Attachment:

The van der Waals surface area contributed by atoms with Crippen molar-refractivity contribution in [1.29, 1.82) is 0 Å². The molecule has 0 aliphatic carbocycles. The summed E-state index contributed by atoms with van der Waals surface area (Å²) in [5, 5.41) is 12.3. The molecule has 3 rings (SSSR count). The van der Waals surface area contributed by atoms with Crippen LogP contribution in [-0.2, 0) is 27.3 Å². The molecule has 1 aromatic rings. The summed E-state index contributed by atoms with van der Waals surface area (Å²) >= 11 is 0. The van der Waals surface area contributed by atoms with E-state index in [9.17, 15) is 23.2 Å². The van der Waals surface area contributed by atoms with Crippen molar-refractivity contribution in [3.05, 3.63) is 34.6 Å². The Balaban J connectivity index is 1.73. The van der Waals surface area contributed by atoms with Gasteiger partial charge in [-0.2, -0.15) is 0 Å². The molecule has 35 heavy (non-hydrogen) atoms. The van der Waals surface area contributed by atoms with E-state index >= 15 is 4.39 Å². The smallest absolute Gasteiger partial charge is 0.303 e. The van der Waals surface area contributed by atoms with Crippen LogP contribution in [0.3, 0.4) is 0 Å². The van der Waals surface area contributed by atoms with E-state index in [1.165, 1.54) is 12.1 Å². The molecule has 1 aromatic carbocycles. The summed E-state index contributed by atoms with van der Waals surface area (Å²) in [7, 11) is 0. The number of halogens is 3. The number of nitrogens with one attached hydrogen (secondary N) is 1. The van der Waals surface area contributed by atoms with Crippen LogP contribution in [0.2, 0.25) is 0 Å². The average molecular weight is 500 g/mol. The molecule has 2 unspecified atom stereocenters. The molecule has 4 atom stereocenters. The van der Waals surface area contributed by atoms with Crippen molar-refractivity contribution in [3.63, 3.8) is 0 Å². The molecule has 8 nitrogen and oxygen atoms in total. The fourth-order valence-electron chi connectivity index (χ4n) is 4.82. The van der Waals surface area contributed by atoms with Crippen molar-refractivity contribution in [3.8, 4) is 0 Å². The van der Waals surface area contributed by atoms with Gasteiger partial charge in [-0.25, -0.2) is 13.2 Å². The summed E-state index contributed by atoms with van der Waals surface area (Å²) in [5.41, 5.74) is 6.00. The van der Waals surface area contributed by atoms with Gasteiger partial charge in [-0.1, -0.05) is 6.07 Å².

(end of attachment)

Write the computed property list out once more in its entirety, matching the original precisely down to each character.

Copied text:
The van der Waals surface area contributed by atoms with Crippen molar-refractivity contribution in [1.29, 1.82) is 0 Å². The molecule has 0 aliphatic carbocycles. The summed E-state index contributed by atoms with van der Waals surface area (Å²) in [5, 5.41) is 12.3. The molecule has 3 rings (SSSR count). The van der Waals surface area contributed by atoms with Crippen LogP contribution in [-0.2, 0) is 27.3 Å². The molecule has 1 aromatic rings. The summed E-state index contributed by atoms with van der Waals surface area (Å²) >= 11 is 0. The van der Waals surface area contributed by atoms with E-state index in [9.17, 15) is 23.2 Å². The van der Waals surface area contributed by atoms with Crippen molar-refractivity contribution in [3.05, 3.63) is 34.6 Å². The Balaban J connectivity index is 1.73. The van der Waals surface area contributed by atoms with Gasteiger partial charge in [-0.2, -0.15) is 0 Å². The molecule has 35 heavy (non-hydrogen) atoms. The van der Waals surface area contributed by atoms with E-state index >= 15 is 4.39 Å². The smallest absolute Gasteiger partial charge is 0.303 e. The van der Waals surface area contributed by atoms with Crippen LogP contribution in [0.3, 0.4) is 0 Å². The van der Waals surface area contributed by atoms with E-state index in [1.165, 1.54) is 12.1 Å². The molecule has 1 aromatic carbocycles. The summed E-state index contributed by atoms with van der Waals surface area (Å²) in [7, 11) is 0. The number of halogens is 3. The number of nitrogens with one attached hydrogen (secondary N) is 1. The van der Waals surface area contributed by atoms with Crippen LogP contribution in [0.2, 0.25) is 0 Å². The average molecular weight is 500 g/mol. The molecule has 2 unspecified atom stereocenters. The molecule has 4 atom stereocenters. The van der Waals surface area contributed by atoms with Crippen molar-refractivity contribution in [3.63, 3.8) is 0 Å². The molecule has 8 nitrogen and oxygen atoms in total. The fourth-order valence-electron chi connectivity index (χ4n) is 4.82. The van der Waals surface area contributed by atoms with Crippen molar-refractivity contribution in [3.8, 4) is 0 Å². The van der Waals surface area contributed by atoms with Gasteiger partial charge in [-0.25, -0.2) is 13.2 Å². The summed E-state index contributed by atoms with van der Waals surface area (Å²) in [5.41, 5.74) is 6.00. The van der Waals surface area contributed by atoms with Gasteiger partial charge in [-0.1, -0.05) is 6.07 Å².